As expected, and despite opposition from a number of community leaders, a gang injunction against the San Fer gang has been imposed by the courts on a nine-and-a-half square mile area of the Northeast San Fernando Valley, encompassing most of Sylmar, a northwest portion of Pacoima and all of San Fernando City (most of the rest of Pacoima has already been under a gang injunction for years against the Pacoima Flats, Projects Boys, and other Pacoima gangs).
This is reportedly the largest gang injunction area in Los Angeles
Already, young Latino men I know — not in gangs — have been stopped, arrested, and in one case almost photographed (to be part of a statewide gang data base). This last case was stopped when the young man’s parents became involved and demanded their son not be photographed or placed on this data base. Finding that this young man had no gang ties, he was eventually released.
As I predicted, many youth not in San Fer, but also alleged San Fer members not involved in crimes, will be harassed and even arrested. Our juvenile facilities, jails and prisons are teeming with youth who shouldn’t be there — a gang injunction makes illegal what is otherwise legal activity: association, using a cell phone, or having tattoos. Now alleged gang members will find themselves going to jail for things that are not criminal.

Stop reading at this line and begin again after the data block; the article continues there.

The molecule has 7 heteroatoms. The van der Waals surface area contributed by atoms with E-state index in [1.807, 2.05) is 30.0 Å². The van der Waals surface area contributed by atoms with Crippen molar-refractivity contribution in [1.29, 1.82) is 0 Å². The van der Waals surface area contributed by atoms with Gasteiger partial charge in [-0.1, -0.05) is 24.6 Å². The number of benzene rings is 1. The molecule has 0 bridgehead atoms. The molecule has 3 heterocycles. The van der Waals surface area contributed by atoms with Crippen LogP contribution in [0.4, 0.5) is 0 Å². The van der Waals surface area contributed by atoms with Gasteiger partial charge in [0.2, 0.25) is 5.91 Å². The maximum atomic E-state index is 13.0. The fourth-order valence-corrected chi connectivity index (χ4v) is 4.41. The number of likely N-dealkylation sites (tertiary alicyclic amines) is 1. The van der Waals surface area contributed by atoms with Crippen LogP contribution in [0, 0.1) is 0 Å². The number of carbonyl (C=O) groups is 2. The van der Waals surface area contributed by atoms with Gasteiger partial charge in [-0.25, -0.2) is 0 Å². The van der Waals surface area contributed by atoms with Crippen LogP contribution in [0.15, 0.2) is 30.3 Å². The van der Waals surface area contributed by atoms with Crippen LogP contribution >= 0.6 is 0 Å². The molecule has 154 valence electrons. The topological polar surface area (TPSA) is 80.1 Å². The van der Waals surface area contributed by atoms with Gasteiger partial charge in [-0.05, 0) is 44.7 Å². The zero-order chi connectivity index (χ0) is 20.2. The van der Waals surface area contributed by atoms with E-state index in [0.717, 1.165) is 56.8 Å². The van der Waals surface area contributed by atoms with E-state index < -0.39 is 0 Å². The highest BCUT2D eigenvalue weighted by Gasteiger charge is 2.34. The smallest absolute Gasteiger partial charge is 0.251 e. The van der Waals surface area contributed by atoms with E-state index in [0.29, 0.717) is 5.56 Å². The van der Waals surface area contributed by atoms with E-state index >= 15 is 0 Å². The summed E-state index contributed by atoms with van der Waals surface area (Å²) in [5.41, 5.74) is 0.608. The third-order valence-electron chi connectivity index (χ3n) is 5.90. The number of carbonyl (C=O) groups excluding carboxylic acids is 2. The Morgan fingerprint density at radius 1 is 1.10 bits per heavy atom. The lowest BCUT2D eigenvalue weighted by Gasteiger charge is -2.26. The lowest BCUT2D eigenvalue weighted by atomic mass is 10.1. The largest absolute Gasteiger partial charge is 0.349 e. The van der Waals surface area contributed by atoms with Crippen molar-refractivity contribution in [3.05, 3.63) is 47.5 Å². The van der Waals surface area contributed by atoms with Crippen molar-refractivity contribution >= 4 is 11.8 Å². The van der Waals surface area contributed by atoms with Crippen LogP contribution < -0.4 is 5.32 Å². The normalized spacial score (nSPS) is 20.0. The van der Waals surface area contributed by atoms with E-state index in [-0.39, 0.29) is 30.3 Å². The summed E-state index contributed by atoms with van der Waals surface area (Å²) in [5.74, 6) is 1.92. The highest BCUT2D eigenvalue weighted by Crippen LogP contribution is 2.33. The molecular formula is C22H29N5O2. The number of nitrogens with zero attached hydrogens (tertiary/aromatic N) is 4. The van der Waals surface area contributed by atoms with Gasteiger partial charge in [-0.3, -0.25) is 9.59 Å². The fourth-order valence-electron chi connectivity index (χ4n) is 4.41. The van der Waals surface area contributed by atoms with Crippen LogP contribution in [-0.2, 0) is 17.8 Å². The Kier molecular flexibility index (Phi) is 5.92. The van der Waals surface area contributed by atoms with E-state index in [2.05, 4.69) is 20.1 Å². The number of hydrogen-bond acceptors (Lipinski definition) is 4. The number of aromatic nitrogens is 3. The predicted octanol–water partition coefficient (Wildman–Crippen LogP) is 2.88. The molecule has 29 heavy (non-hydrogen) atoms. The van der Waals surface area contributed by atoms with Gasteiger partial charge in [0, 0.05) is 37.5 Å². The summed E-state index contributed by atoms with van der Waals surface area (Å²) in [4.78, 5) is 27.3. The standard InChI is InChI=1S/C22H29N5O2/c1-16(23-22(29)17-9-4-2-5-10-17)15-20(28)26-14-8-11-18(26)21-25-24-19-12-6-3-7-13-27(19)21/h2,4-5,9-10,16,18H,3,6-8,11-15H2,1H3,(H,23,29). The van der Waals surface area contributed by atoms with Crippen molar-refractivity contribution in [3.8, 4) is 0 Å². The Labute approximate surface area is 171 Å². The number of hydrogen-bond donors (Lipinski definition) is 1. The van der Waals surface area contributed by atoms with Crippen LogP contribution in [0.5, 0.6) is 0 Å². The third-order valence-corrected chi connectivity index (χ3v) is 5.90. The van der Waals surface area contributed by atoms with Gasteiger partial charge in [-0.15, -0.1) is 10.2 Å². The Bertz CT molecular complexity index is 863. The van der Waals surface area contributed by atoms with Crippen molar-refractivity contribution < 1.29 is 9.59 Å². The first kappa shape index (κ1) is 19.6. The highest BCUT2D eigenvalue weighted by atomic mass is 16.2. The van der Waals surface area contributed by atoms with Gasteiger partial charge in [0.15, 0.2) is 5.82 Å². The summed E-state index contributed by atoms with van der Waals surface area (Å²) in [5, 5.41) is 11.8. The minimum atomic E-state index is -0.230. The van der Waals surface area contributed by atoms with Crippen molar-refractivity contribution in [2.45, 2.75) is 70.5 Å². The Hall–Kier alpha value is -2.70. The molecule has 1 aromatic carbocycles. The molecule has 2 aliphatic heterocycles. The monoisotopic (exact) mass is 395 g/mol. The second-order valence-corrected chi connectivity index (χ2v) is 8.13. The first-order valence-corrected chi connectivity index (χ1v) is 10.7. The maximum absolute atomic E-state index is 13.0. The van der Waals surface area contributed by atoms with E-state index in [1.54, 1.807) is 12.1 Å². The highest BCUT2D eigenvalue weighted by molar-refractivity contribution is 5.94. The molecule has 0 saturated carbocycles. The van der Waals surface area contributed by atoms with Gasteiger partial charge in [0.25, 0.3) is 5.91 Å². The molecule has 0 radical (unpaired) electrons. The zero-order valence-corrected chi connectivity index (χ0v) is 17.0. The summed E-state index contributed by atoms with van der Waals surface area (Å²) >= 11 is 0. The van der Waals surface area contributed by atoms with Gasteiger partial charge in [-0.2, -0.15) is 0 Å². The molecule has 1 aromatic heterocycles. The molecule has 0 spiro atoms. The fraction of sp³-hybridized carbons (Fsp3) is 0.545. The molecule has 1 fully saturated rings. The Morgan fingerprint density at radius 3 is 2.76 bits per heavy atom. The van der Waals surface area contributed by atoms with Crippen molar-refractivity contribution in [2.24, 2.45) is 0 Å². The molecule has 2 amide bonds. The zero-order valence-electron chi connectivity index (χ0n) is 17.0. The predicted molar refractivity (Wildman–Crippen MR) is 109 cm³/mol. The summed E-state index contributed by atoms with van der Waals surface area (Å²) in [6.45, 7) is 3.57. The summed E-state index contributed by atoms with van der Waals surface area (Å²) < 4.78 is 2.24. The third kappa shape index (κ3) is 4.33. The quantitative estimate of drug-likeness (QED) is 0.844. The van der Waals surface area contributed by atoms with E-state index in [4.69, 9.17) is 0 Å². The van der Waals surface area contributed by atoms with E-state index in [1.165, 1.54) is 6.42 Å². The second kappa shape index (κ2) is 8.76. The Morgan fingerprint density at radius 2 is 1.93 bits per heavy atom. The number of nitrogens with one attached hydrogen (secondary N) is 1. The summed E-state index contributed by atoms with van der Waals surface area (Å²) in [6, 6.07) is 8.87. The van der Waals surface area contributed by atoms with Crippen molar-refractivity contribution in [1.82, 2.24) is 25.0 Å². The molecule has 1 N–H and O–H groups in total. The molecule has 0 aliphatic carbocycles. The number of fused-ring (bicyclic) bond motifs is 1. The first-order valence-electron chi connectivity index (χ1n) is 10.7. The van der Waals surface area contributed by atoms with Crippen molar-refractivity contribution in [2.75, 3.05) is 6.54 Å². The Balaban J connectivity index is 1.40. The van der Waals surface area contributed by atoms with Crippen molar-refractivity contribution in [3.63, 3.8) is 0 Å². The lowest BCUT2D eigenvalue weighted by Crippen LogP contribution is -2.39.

If you make more laws, you make more lawless.
My work, and the work of many gang intervention workers, is to keep these young people out of the criminal justice system. Our work now has become twice as hard as these injunctions — and other laws down the pike like the Runner Initiative slated for vote in November — end up placing poor and often neglected youth behind bars faster and longer.
It’s easy now to end up in jail — it’s harder to find treatment, help, jobs, schooling, viable alternatives to street life.
The sad thing was that at the Sylmar Neighborhood Council’s Town Hall Meeting where I was on a panel opposing the proposed gang injunction, the majority of the people in attendance seemed to be older white residents. This community is mostly Latino with many recent immigrants. Sylmar High School is 95 percent Latino. Yet this community was hardly represented although it’s their kids that will be most affected. There didn’t seem to be any Spanish-language meetings or even translations considered to include them. Most of the whites in the audience appeared to be for the gang injunction (not all since I talked to some who opposed the injunction, and, of course, there were a number of Latinos for the injunction).
Still the racist nature of these laws is a thick as the smog in LA.
We need to keep our kids out of the juvenile lockups, jails and prisons. The way to do this is to provide jobs, training, meaningful education, creative/artistic opportunities, spiritual connections, and real caring community. Instead gang injunctions under the guise of “safety” fill our communities, even one like where I live, the so-called Huntington Estates, a nice, quiet, tree-lined section of San Fernando that is now under the San Fer gang injunction.